December 28th was another early morning for us. Up and packed, breakfasted and in the common room again for 8:30 am. Today we were headed for Sarajevo via Mostar.
Getting to Sarajevo from Kotor is not easy. As we discovered when we arrived in Kotor and wanted to buy our bus ticket to Sarajevo. If you look at a map, it doesn’t look that far or difficult. Unfortunately, there was only one bus leaving Kotor for Sarajevo, leaving at 4:30 pm and it took ten hours to get there. Not only that, it stopped in Montenegro’s capital Podgorica on its way. If you take a look at the map in the previous post, you’ll see that Podgorica isn’t exactly on the way to Sarajevo. The hostel recommended that we sign up for their transfer to Mostar and from there it would be easy to get a bus to Sarajevo. And they were soooooo right. The tour and transfers are 35€ ($53 CAD) each if there are only one or two people and 30€ ($45 CAD) each if there are more than two. While considerably more expensive than public transportation, worth every Euro.
We were hoping that Slavko would be our driver again today but it was a different gentleman. When Bob and I had decided to go this route, we were the only ones signed up but when we went to pay the next night, we noticed we were now up to four people.
Jacques (a PhD student from France) and Kim (a young man in his early 20’s-ish from China) were our co-passengers. We all set off and piled into another tiny car that was parked outside the walls of the Old Town. This one felt even smaller though because I was sitting in the centre of the backseat between two men. Thankfully, I’m fond of Bob and therefore don’t feel guilty leaning into him on half of the insane curves of Montenegro roads.
We started out on the street that we had returned on the day before and then headed North instead of turning to Nikšic. The land in Montenegro is very rocky, like in Croatia. It has an arid desert feel to it. Of course, this is winter here and the trees are often brown which adds to its desolate atmosphere. And the roads are insanely winding so I spent a good chunk of my time in the car, while still in Montenegro, swaying from side to side.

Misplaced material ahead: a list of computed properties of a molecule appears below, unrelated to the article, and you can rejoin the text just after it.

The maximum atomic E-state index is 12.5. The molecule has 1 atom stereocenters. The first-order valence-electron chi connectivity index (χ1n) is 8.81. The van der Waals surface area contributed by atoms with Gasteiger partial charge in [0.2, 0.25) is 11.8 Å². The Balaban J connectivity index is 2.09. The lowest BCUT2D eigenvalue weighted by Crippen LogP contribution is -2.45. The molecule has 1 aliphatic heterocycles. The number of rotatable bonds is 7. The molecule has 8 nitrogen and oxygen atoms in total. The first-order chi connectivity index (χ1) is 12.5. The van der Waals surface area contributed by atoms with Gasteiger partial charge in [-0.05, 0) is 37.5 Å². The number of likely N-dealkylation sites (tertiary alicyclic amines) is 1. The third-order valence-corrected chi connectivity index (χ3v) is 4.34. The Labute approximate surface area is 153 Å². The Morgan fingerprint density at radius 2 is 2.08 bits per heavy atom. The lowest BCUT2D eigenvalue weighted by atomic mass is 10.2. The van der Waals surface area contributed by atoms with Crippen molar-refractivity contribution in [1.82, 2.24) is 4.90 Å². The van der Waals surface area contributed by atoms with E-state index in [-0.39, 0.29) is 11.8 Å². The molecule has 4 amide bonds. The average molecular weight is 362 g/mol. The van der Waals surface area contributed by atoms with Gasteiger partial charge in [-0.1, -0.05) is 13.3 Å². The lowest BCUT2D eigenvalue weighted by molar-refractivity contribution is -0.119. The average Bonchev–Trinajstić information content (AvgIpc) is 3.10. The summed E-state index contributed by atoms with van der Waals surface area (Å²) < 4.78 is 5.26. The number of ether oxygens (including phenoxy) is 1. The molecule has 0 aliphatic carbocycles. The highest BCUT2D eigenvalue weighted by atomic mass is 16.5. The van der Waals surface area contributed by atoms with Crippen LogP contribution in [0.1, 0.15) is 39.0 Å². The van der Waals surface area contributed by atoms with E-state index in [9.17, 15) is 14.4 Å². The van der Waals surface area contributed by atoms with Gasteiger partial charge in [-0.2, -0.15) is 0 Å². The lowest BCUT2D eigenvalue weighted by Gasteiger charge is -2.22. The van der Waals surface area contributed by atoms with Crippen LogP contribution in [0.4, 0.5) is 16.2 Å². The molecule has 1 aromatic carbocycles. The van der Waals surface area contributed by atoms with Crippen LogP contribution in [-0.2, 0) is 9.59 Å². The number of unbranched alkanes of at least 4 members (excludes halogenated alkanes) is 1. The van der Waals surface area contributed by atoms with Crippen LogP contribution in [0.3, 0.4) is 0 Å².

It was a quiet trip, unlike the sightseeing tour from the day before. But that was okay because I was really tired. I love travelling but Bob and I pack our days full of activities and after eight days of non-stop sight-seeing and learning and chatting, we were both needing a day to do nothing. Or at least a few hours in the morning. Bob spent much of the trip to the border reading. I spent most of my time dozing.
After four hours, we reached the border. In many places in the world, when you cross a border over land, you are checked out of one country, then you drive 50 metres and you are checked into the next country. Unlike between Canada and America where you only speak to the border guards of the country you are entering.
We were in a fairly remote area of the country and at a border crossing that was probably not used all that often, in comparison to the one that is closest to Dubrovnik. The Montenegrin border was as you would expect. A large building to one side, with little wickets that the guards sit in to look at passports, mechanical barriers that rise to let you pass, posters with hotlines for human trafficking and proper pet papers, you know, a typcial – albeit smaller – border crossing. We had to stop and speak with customs to get out of Montenegro. There wasn’t a problem of course, we all had proper passports and our driver was Montenegrin and the guards were probably quite familiar with the hostel’s transfer to Mostar. An interesting side note, Jacques was very adamant that they stamp his passport on the way out. Usually in the EU, passports don’t get stamped but with the current refugee situation, Jacques felt it very important that he dot his i’s and cross his t’s. As soon as we departed, we passed a sign that said “You are now leaving Montenegro. Goodbye and come again.” (Or something to that effect.)
Fifty metres later we approached a moderately-sized signed that said “Welcome to Bosnia and Herzegovina” and the Bosnian border. Which was a smaller building to one side and two metal posts with a metal barrier that lay across the road between them, with a stop sign on it. Litter lined the sides of the road. And that’s it.